Social Awareness Campaigns and Ethics

“A photograph taken and posted on a travel website by an unknown foreigner nearly drove Thilakavathy, a 25-year-old mother, to suicide .”

Tamil Nadu State AIDS Control Society (Tansacs) used this photograph, without Thilakavathy’s knowledge or permission in hoardings and posters all over the state, as part of an HIV awareness campaign. And landed in court.

TANSACS had used the picture of the mother and child with the caption- ‘an HIV+ve woman does not necessarily infect her child with AIDS’.

Thilakavathy informed Chennai High Court that friends and relatives had distanced themselves from her family, thinking that she and her child were HIV+ve. They were both in fact, not HIV+ve.

“The High Court agreed with Thilakavathy that the ads, with captions suggesting she was an AIDS patient,were a serious problem that will affect the social status of the family’.

The court issued notices to the Health Department, TANSACS and Chennai AIDS Prevention and Control Society who were the respondents.

TANSACS’ counsel told the court that an authorised advertisement company had created the campaign and that they were not connected with the advertisements. The Judge rejected this and directed Thilakavathy’s counsel to implead the advertisement company as a respondent in the case.

“Justice Suguna of the Madras High Court, hearing Thilakavathy’s plea for relief and compensation, directed Tansacs to draw up guidelines for using photographs from the Internet and ordered removal of all hoardings and posters with the photo within a week.”

Final judgement on her demand for a compensation of Rs 1 crore and unconditional public apology from Tansacs will be pronounced after a month.”

So what do you think?

Was it ethical for the advertising agency to use Thilakavathy’s photograph in the ad campaign without her consent?

Should TANSACS have verified that the persons in the photograph had given their consent before approving the ads- given the social stigma associated with HIV+ve status?

Will the monetary compensation Thilakavathy will probably get really conpensate her for the mental suffering she underwent?

In my opinion, even if Thilakavathy had been HIV+ve the campaign should not have used her photograph without her consent.

If they could not find her or did not know who she was, then they should have used some other photograph. As promoters of a social awareness campaign, TANSACS had a duty to act ethically.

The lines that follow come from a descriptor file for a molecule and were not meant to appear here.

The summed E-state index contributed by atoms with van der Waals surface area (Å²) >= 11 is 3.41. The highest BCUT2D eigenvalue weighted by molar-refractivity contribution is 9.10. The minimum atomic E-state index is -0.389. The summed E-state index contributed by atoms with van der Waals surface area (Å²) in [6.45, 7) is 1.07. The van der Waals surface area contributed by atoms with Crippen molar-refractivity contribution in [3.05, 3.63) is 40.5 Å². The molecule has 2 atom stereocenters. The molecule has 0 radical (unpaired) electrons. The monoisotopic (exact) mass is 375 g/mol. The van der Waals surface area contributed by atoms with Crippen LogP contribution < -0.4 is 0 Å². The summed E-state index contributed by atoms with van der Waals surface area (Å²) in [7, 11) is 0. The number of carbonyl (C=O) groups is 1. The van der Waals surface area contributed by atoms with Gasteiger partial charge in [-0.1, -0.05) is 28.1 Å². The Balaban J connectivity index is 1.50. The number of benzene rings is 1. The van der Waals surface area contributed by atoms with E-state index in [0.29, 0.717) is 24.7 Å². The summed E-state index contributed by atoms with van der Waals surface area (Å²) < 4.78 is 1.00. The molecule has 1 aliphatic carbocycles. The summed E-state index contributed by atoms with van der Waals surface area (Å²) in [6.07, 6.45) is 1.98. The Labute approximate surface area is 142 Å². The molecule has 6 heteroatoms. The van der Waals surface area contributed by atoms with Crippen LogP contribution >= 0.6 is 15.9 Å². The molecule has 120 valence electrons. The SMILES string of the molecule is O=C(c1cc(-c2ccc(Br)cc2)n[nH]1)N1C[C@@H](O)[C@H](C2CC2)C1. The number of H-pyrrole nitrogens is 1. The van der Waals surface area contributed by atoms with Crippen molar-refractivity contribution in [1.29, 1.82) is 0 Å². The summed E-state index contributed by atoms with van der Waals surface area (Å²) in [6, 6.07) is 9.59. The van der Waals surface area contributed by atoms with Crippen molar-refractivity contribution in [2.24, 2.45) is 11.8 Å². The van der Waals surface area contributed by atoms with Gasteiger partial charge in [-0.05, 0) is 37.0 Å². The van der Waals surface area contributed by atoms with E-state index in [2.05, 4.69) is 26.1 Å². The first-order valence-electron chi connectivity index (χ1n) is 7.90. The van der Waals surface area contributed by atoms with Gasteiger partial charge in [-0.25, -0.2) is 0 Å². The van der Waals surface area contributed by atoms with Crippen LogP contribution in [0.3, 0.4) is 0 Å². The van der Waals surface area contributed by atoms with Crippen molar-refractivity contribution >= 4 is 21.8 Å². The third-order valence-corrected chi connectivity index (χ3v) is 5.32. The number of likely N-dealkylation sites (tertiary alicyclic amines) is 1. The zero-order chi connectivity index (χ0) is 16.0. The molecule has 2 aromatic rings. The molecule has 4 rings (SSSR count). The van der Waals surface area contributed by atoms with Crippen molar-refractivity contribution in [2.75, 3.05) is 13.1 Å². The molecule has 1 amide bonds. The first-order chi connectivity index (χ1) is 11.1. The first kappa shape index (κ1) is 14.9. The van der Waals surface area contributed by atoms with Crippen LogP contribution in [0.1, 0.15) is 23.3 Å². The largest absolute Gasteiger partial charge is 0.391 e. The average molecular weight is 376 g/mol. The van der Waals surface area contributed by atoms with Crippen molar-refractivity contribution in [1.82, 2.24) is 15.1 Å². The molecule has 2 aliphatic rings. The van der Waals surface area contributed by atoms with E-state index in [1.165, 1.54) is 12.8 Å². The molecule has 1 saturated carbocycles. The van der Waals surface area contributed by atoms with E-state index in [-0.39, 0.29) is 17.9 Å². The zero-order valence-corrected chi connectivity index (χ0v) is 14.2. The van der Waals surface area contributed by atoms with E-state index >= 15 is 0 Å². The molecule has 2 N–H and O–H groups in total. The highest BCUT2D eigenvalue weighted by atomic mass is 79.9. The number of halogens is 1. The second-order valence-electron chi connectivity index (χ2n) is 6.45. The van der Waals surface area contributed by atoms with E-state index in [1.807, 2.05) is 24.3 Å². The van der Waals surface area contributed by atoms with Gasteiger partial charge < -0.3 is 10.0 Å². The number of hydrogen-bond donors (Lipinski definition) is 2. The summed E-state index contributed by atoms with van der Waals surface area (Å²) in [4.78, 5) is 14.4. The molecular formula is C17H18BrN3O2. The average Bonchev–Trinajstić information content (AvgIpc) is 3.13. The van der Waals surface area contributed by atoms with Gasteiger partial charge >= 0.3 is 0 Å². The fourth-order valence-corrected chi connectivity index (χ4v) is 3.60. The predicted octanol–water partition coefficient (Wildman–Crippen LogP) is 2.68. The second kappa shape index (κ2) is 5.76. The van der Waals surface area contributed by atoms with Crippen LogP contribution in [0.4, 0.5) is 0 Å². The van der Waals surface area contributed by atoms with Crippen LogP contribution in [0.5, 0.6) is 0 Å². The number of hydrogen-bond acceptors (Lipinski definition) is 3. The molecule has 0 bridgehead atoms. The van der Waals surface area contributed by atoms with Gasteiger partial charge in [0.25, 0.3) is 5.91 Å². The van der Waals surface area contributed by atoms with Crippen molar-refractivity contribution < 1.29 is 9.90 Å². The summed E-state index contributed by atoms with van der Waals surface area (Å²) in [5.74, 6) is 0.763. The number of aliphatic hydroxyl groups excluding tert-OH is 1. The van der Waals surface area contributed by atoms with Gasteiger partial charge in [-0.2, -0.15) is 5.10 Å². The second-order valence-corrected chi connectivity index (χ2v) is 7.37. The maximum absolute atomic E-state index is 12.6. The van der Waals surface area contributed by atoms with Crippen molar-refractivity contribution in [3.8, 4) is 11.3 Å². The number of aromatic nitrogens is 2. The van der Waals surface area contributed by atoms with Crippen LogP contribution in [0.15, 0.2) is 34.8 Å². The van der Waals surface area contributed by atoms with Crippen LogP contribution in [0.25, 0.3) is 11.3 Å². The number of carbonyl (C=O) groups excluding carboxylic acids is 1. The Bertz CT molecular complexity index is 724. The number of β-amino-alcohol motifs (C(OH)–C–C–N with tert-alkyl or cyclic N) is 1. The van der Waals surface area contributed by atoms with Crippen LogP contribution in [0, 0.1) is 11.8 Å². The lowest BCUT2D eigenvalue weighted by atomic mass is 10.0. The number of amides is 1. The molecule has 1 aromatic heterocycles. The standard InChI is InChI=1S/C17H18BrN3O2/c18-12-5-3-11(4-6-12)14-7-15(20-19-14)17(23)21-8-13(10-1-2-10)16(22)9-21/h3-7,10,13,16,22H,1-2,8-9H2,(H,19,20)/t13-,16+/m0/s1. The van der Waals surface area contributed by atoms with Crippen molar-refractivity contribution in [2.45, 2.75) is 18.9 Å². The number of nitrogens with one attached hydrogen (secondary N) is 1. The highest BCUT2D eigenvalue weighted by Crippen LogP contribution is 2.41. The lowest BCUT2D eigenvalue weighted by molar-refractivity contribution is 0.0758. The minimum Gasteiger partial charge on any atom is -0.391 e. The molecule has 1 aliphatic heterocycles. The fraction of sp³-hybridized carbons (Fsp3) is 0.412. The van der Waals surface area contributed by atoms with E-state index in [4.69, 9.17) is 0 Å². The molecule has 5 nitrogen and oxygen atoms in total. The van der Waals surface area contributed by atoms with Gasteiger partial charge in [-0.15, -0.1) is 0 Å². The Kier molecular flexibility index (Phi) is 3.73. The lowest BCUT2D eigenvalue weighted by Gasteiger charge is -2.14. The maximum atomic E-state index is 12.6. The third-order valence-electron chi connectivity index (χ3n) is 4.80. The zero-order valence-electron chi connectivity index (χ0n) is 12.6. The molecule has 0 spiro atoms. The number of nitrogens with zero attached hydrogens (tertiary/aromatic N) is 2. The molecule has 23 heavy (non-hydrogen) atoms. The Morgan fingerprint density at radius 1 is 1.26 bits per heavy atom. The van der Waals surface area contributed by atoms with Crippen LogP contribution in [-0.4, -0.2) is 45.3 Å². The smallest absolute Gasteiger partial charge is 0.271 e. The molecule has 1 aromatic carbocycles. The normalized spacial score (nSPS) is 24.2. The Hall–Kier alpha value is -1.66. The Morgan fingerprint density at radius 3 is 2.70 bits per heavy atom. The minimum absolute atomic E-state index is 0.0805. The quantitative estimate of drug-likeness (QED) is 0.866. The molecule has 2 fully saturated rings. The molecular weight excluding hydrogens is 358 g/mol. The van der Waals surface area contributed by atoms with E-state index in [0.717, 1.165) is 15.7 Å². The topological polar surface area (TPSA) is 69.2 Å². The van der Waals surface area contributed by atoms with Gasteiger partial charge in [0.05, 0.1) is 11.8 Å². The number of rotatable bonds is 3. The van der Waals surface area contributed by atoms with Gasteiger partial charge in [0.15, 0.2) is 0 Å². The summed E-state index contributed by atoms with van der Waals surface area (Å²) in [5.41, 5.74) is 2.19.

Perhaps the creators of this campaign and the officials who sanctioned it could be featured in such posters so they could get a taste of how it feels?



  1. inadequate homework on part of the agency and TANSACA… even if the compensation is granted, it may not immediately cancel out the social trouble that the woman has been put through..


  2. I fully share all your sentiments. Even if she was HIV positive, they should not have used her photograph without her consent.Although compensation will not undo the damage that has been done, it must be given. In fact, the court should on its own double it to Rs 2 crores to set an example.


  3. Another instance, reflecting how insensitive we are to others feelings…Though one cant put an exact value to the sufferings she had undergone, the compensation should be such as the people who are repsonsible for this are hurt severely…Going by the past records, Indian courts have not delivered huge compensation for victims.( to my knowledge)I wont be surprised that the court will finally end up giving 10lacs..


  4. absolutely ! And its not only such campaigns. Photographs clicked is a product of creative thought and skill. It just cant be used without a permission, reference or such applicable terms.

    And this case is especially gross. Where a snap clicked was misused. I think she ought to get a huge compensation. Even then, her suffering is not going to go down !

    This is another atrocity at its heights. I hope the final judgement is heavy.


  5. We cannot compensate this damage done to the mother and child with any amount of money. A grain of doubt will always be there for people who come in contact with them. The lawyers will look for some loophole and a token amount will be given to them as compensation.